Don't Buck Your Billion Beat Bonus

Have you ever thought about exactly what determines the normal lifespan of an animal? Not on an individual basis, but as a species? I mean, why do dogs of a certain species have a predictable lifespan? And why do rodents live for only a couple of years while elephants and whales live for about 80 years?

Well, there’s a very simple formula for the lifespan of any species. It all depends on the size of its body. More specifically, it depends on the size of its heart!

As it turns out, this whole lifespan business is all about the heart.

But there’s one other twist to this. And it all comes down to how quickly or slowly the heart beats. Small hearts beat quickly, and large hearts beat slowly.

Have you ever thought about how many times your own heart beats in a lifetime? If not, you should. Why? Because every animal on earth has a lifespan determined by a limited number of heartbeats.

So what’s the magic number?

It’s one billion!

That’s right; one billion. And when an animal reaches one billion heartbeats, poof! It kicks the bucket.

So, little tiny animals have little tiny hearts that beat very rapidly. Tic-tic-tic-tic-tic, all the way to one billion, and then it’s time to kick the bucket on the billionth beat. That’s why small rodents like mice live for only about two years. Their tiny hearts use up their billion beats really quickly.

And great big animals like elephants and whales have huge hearts that beat very sluggishly. T-h-uuu-d ... t-h-uuu-d ... t-h-uuu-d, slogging their way through the beating process as if the heart is lazy. But all that lazy beating takes a loooooooong time to reach a billion beats before they kick the bucket.

Humans are considered mid-sized as far as species in the animal kingdom are concerned. Based on our body size, heart size, and rate of heartbeats, we should die at about the age of 50.

But the odd thing about humans is that we get a billion beat bonus.

We really don’t follow Mother Nature’s billion beat rule. Instead of one billion beats, we get a bonus of about an extra billion beats! That’s a pretty boast-worthy bonus if you ask me!

Our “higher intelligence” has enabled us to make scientific and medical advances that have given us the benefit of a lifespan that’s about double what Mother Nature intended.

Isn’t that cool? A billion extra beats. You can’t beat that!

But there’s a flip side.

Those billion bonus beats mean that, instead of kicking the bucket before we reach the age of menopause, we’re living to, through, and beyond the age of menopause.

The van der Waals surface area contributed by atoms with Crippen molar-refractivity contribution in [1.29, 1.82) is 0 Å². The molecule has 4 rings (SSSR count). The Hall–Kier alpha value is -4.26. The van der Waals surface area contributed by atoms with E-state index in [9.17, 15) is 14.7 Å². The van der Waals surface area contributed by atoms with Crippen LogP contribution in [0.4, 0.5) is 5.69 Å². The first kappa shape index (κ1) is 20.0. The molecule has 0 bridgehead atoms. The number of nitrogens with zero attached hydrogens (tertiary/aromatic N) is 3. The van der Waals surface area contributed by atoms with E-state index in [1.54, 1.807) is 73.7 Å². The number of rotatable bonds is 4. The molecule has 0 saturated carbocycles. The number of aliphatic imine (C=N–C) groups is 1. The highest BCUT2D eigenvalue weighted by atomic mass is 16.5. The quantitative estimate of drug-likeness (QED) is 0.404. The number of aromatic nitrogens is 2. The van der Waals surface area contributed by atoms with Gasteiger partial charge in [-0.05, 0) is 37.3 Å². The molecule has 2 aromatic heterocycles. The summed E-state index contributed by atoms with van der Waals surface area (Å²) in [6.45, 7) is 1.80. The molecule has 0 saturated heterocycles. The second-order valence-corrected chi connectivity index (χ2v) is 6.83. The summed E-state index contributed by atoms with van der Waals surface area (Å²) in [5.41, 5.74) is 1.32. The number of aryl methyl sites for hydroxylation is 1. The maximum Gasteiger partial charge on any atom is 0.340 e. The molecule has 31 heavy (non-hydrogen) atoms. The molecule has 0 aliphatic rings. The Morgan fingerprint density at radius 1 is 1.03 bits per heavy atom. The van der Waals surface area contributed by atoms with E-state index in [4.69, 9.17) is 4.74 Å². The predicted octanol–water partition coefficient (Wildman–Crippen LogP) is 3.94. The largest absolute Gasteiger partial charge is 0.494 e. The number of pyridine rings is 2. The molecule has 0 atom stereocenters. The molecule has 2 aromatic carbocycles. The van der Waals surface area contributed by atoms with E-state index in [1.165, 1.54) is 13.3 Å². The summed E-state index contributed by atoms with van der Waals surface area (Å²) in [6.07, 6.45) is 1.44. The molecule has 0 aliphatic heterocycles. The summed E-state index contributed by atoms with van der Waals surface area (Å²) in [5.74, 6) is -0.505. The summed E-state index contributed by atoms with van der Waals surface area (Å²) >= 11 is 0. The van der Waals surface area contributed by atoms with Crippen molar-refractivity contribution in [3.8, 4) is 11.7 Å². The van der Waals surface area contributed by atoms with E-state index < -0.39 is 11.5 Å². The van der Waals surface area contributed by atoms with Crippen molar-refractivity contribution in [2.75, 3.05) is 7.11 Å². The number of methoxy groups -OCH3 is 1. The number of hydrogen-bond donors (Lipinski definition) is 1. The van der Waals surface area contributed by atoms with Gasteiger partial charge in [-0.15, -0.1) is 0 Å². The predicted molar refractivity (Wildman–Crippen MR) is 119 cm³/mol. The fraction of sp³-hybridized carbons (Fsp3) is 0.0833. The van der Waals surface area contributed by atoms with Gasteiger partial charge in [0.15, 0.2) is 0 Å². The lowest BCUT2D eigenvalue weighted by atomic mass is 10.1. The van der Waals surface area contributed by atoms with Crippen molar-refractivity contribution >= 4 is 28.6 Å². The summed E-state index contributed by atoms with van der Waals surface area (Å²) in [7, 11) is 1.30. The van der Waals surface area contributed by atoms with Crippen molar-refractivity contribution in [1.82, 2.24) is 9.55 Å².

If you really want to know the truth, menopause itself is a bonus.

I know, I know, you’re probably scoffing right now.

But most animals don’t even have a menopause. Their life cycles are designed such that once they’ve completed the task of reproduction, they kick the bucket. So Mother Nature sees no reason to keep animals alive unless they’re contributing to survival of the species. So the lifecycle rule is: birth, reproduction, and bucket-kicking.

What strikes me as odd is the fact that human females actually buck the billion beat bonus. They dread menopause. They go into denial when they’re in the throes of menopause. They perceive menopause as a curse.

But why?

I know menopause isn’t exactly a stroll through a lily patch, but it’s better than the alternative ... which is kicking the bucket.

Why would you bicker and brood over your extra billion beats as if they were some kind of burden or bummer? Why are menopausal women belaboring menopause as if it’s some sort of burden?

Instead of a brief life that’s over in a blink, you get to bask here on earth for an extra billion beats. Menopause is your billion beat bonus. So, hey, don’t buck it. Your billion beat bonus is your alternative to kicking the bucket. And you can’t beat that.

I think we should all be bouncing off the walls, bragging and boasting about our billion beat bonus. We should be busting with bounty and beaming with the blessing of our beautiful gift. By golly, it’s a lot better than kicking the bucket.

This article, was written by Dr. Barbara Taylor.


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